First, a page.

Medicare imaging costs down since 2006

Medicare imaging costs down since 2006

Overall noninvasive diagnostic imaging (NDI) costs to Medicare Part B dropped 21 percent from 2006 to 2010, according to a study in the September issue of the Journal of the American College of Radiology.

“This study confirms that medical imaging costs are down significantly in recent years and runs counter to misconceptions that imaging scans serve a primary role in rising medical costs,” said David C. Levin, MD, lead author of the study. “This study should provide lawmakers and regulators with more current information on which to base medical imaging policies and allow them to correctly focus on other areas of medicine that may be seeing cost increases.”

Medicare Part B databases for 2000 to 2010 were used for the study, in which all NDI codes were selected. Medicare physician specialty codes were used to identify radiologists, cardiologists, all other non-radiologist physicians as a group, and independent diagnostic testing facilities. Overall, Part B spending for NDI rose from $5.9 billion in 2000 to $11.9 billion in 2006, but declined to $9.5 billion in 2010. Similar trends occurred across the medical specialty settings and in independent diagnostic testing facilities.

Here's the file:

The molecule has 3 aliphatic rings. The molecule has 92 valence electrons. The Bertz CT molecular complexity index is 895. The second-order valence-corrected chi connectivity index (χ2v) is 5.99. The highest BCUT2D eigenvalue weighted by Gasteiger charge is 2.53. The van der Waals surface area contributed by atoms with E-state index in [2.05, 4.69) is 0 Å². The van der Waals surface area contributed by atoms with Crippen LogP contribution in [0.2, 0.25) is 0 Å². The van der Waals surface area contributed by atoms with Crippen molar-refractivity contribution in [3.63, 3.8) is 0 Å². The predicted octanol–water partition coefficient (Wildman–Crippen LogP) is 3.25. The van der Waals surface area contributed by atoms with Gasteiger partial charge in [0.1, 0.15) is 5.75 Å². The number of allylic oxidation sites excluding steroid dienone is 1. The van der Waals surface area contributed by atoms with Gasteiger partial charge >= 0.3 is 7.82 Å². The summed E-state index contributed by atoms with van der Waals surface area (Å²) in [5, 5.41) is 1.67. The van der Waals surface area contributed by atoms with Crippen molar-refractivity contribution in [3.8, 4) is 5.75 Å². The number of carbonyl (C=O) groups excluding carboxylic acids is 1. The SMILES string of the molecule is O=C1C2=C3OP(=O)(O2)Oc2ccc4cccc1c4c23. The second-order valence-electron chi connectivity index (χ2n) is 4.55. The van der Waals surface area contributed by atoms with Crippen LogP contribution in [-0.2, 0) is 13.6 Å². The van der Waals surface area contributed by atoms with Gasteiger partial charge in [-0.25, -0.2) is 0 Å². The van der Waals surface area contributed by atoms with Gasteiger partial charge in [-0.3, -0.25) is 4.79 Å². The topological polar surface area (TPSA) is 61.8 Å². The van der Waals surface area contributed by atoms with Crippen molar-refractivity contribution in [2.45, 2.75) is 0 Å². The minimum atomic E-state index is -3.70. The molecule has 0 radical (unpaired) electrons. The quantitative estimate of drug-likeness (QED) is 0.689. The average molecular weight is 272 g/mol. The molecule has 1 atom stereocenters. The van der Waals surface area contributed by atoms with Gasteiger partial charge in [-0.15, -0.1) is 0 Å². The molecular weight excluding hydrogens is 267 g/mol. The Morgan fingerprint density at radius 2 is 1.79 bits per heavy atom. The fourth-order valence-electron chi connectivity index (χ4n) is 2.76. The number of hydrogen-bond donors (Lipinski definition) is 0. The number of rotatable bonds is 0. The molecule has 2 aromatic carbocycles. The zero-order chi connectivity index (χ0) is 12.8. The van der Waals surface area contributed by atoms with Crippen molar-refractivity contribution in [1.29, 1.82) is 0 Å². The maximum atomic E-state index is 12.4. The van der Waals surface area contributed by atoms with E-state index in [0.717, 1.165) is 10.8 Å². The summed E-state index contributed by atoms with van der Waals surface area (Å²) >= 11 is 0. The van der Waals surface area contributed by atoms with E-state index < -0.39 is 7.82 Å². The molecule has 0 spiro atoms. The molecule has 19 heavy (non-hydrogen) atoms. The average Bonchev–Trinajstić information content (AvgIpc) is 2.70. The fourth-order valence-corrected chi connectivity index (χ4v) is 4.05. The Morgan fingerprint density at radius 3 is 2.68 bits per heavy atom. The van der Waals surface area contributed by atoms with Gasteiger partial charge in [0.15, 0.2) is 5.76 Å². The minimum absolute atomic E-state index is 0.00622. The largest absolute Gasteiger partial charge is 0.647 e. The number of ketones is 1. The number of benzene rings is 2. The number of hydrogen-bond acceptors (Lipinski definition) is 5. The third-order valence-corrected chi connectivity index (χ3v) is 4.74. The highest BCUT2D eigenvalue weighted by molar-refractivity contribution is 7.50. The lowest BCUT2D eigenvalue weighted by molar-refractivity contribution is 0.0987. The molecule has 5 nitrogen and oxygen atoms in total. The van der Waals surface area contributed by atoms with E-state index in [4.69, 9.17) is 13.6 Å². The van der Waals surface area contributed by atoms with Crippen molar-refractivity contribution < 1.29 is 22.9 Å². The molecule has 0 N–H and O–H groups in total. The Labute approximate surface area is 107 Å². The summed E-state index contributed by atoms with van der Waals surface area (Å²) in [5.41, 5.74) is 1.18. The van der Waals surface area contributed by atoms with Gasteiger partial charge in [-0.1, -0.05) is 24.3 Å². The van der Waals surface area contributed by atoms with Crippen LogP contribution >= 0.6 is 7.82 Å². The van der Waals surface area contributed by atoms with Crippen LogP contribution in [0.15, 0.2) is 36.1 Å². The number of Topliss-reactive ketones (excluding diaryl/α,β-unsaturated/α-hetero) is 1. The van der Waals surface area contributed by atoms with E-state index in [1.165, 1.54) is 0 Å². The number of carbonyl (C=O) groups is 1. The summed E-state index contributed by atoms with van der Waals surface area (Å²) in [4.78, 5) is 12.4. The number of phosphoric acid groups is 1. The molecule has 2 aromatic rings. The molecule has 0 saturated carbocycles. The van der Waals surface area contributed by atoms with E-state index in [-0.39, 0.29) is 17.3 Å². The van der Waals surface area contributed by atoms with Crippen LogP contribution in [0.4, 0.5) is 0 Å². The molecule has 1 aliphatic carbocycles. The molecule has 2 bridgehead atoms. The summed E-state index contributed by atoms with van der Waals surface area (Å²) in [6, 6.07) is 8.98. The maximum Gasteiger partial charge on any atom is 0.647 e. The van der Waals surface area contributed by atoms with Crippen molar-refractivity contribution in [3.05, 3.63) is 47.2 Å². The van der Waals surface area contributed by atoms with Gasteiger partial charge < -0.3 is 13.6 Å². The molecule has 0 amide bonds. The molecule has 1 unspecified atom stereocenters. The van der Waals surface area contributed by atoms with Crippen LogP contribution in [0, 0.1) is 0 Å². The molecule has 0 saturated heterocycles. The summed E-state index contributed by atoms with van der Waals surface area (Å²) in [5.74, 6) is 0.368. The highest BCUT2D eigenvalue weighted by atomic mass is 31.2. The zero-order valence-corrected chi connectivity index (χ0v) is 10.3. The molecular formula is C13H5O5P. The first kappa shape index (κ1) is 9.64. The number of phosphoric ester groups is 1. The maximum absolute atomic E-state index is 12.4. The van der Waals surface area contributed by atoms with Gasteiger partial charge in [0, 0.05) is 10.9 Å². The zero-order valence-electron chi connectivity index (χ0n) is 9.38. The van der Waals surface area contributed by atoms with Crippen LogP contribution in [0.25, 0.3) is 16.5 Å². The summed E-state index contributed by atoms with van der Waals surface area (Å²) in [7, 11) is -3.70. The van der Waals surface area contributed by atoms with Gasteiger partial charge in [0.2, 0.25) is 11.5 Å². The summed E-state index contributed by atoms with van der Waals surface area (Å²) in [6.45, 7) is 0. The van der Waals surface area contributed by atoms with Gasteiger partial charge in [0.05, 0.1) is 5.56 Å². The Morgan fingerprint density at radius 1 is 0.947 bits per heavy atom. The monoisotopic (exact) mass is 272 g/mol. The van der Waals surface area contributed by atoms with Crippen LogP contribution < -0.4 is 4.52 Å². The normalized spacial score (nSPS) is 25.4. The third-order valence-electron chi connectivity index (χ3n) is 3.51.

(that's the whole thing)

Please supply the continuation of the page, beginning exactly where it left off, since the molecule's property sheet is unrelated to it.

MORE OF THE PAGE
“Medical imaging costs peaked in 2006, after doctors discovered that they could diagnose, treat or rule out serious conditions more safely and efficiently using scans rather than exploratory surgeries or admitting patients who did not need to be hospitalized. But in the subsequent years, reimbursement cuts have made a big dent in imaging costs,” Levin said. “Also, utilization tightened as providers became more educated about when and which scans to order and radiation education efforts proliferated. This study shows that imaging has matured as it serves an increasingly vital role in modern health care.”

According to a November 2010 Medical Dealer article, diagnostic imaging spending declined after the effective date of the Deficit Reduction Act of 2005, which included cuts to imaging reimbursement. Other developments at the federal level have negatively affected imaging reimbursement, according to the study authors, including multiple procedure payment reduction (MPPR) and The U.S. Centers for Medicare and Medicaid Services’ (CMS) 2010 decision to revalue imaging practice expense per hour, from $204 to $135.

These findings are in line with a recent Health Care Cost Institute report that imaging is the slowest growing of all physician services among privately insured individuals and that Medicare imaging use (overall) is down in recent years.